Israel: Migrant workers in construction sites are vulnerable to human trafficking
According to the Hotline for Refugees and Migrants, migrant workers in Israel lack proper breaks and work long shifts, while employers have been known to seize their passports.
Some have witnessed their colleagues die next to them in accidents in construction sites.
Hotline concluded in the report that Israeli police ignored the employees' harsh conditions and only focused on cases where violence was apparent.
According to Hotline, if the police stop foreign workers without a permit in Israel, they immediately deport them and fail to consider them victims of human trafficking.
Hotline's report covers cases of migrant workers in construction sites over the past 20 years. Since 2001, there were almost 3,736 people who survived human trafficking in Israel, and nearly 1,454 migrant workers - mostly from African nations who fell victim to trafficking - were assisted by the legal office in Israel's Ministry of Justice.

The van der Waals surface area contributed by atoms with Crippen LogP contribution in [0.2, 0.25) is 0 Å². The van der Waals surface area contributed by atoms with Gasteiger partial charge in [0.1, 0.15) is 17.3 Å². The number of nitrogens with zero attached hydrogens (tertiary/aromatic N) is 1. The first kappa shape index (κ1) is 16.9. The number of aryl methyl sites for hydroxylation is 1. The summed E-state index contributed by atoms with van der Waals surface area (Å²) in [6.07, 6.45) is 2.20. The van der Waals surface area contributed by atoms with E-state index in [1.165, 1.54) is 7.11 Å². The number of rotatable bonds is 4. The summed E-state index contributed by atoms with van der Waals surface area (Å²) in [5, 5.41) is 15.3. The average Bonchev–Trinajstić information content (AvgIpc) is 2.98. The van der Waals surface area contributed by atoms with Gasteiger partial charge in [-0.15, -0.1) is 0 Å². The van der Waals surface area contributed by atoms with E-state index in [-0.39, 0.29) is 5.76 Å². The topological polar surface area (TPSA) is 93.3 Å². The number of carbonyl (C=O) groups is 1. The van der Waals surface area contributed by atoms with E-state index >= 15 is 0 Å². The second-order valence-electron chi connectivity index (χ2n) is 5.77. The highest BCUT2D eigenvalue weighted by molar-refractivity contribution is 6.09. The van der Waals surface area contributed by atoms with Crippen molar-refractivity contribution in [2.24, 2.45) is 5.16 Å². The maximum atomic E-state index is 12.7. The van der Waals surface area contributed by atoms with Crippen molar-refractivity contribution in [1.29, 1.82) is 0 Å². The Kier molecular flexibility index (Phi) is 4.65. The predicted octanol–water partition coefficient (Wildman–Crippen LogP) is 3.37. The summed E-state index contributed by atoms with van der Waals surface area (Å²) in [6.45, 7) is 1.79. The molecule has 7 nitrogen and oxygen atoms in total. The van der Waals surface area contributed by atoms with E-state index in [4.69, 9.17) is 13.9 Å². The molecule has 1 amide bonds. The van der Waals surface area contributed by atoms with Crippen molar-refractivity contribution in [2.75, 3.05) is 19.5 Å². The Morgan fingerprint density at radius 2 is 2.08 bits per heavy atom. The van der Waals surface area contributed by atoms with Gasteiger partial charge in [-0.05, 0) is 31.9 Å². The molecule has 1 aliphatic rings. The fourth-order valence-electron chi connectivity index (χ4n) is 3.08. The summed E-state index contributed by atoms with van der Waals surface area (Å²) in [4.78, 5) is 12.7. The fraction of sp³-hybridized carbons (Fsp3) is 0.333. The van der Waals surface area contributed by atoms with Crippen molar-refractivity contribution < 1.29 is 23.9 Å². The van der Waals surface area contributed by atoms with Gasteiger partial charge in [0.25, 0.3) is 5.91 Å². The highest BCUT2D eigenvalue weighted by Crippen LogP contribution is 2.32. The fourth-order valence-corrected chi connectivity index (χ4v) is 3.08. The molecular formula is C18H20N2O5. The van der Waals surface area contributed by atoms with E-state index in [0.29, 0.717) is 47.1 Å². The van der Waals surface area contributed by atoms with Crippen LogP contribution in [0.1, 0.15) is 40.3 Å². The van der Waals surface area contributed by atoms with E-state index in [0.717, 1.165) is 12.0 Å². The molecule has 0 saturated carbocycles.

The report warned that Israel will "continue to see slave victims among migrant workers brought here with the approval and encouragement of the Israeli government".
Trafficking standards not met
In July, a report by the US State Department criticised Israel for not fully meeting "the minimum standards for the elimination of trafficking".
The US also criticised Israeli government agreements with Chinese employers that "required workers in the construction industry to pay licensed employment recruiters' fees and costs, which could increase their debt and vulnerability to forced labor".
The Hotline report said Israel managed successfully to clamp down on women trafficking and disassemble sex trafficking gangs by almost 95 percent since 2001. However, migrant workers in construction sites remain vulnerable.
In July, the US State Department downgraded Israel to Tier 2 from Tier 1 in its report on human trafficking.
"The government [of Israel] maintained woefully inadequate efforts to prevent human trafficking, and government policies towards foreign workers increased their vulnerability to trafficking,” said the State Department at the time.